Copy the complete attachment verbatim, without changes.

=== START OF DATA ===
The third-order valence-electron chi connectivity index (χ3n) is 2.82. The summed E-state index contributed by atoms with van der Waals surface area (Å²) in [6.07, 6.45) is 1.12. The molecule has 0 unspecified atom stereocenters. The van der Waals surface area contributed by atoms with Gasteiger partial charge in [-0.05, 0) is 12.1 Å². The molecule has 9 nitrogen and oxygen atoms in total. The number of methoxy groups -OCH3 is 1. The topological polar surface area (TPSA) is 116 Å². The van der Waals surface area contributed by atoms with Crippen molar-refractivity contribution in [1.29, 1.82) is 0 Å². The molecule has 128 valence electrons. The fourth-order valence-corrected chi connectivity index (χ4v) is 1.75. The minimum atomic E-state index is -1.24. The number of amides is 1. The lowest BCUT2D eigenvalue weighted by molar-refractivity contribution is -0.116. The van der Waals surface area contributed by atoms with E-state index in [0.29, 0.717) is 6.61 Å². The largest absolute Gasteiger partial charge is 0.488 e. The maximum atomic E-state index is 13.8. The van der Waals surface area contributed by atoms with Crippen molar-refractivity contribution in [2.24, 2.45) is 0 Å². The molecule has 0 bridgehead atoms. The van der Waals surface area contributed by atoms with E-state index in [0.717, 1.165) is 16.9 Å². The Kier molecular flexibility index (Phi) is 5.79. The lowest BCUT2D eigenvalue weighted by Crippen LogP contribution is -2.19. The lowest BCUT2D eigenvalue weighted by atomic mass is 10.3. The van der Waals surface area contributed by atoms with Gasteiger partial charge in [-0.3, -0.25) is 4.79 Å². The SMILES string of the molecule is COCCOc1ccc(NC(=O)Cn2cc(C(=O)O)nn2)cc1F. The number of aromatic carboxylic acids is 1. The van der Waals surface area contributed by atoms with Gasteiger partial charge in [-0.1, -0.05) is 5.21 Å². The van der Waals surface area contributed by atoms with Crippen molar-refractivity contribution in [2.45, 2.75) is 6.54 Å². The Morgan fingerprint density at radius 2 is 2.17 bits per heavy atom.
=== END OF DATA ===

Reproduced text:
The third-order valence-electron chi connectivity index (χ3n) is 2.82. The summed E-state index contributed by atoms with van der Waals surface area (Å²) in [6.07, 6.45) is 1.12. The molecule has 0 unspecified atom stereocenters. The van der Waals surface area contributed by atoms with Gasteiger partial charge in [-0.05, 0) is 12.1 Å². The molecule has 9 nitrogen and oxygen atoms in total. The number of methoxy groups -OCH3 is 1. The topological polar surface area (TPSA) is 116 Å². The van der Waals surface area contributed by atoms with Crippen molar-refractivity contribution in [1.29, 1.82) is 0 Å². The molecule has 128 valence electrons. The fourth-order valence-corrected chi connectivity index (χ4v) is 1.75. The minimum atomic E-state index is -1.24. The number of amides is 1. The lowest BCUT2D eigenvalue weighted by molar-refractivity contribution is -0.116. The van der Waals surface area contributed by atoms with E-state index in [0.29, 0.717) is 6.61 Å². The largest absolute Gasteiger partial charge is 0.488 e. The maximum atomic E-state index is 13.8. The van der Waals surface area contributed by atoms with Crippen molar-refractivity contribution in [2.24, 2.45) is 0 Å². The molecule has 0 bridgehead atoms. The van der Waals surface area contributed by atoms with E-state index in [0.717, 1.165) is 16.9 Å². The Kier molecular flexibility index (Phi) is 5.79. The lowest BCUT2D eigenvalue weighted by Crippen LogP contribution is -2.19. The lowest BCUT2D eigenvalue weighted by atomic mass is 10.3. The van der Waals surface area contributed by atoms with Gasteiger partial charge in [-0.3, -0.25) is 4.79 Å². The SMILES string of the molecule is COCCOc1ccc(NC(=O)Cn2cc(C(=O)O)nn2)cc1F. The number of aromatic carboxylic acids is 1. The van der Waals surface area contributed by atoms with Gasteiger partial charge in [-0.1, -0.05) is 5.21 Å². The van der Waals surface area contributed by atoms with Crippen molar-refractivity contribution in [2.45, 2.75) is 6.54 Å². The Morgan fingerprint density at radius 2 is 2.17 bits per heavy atom.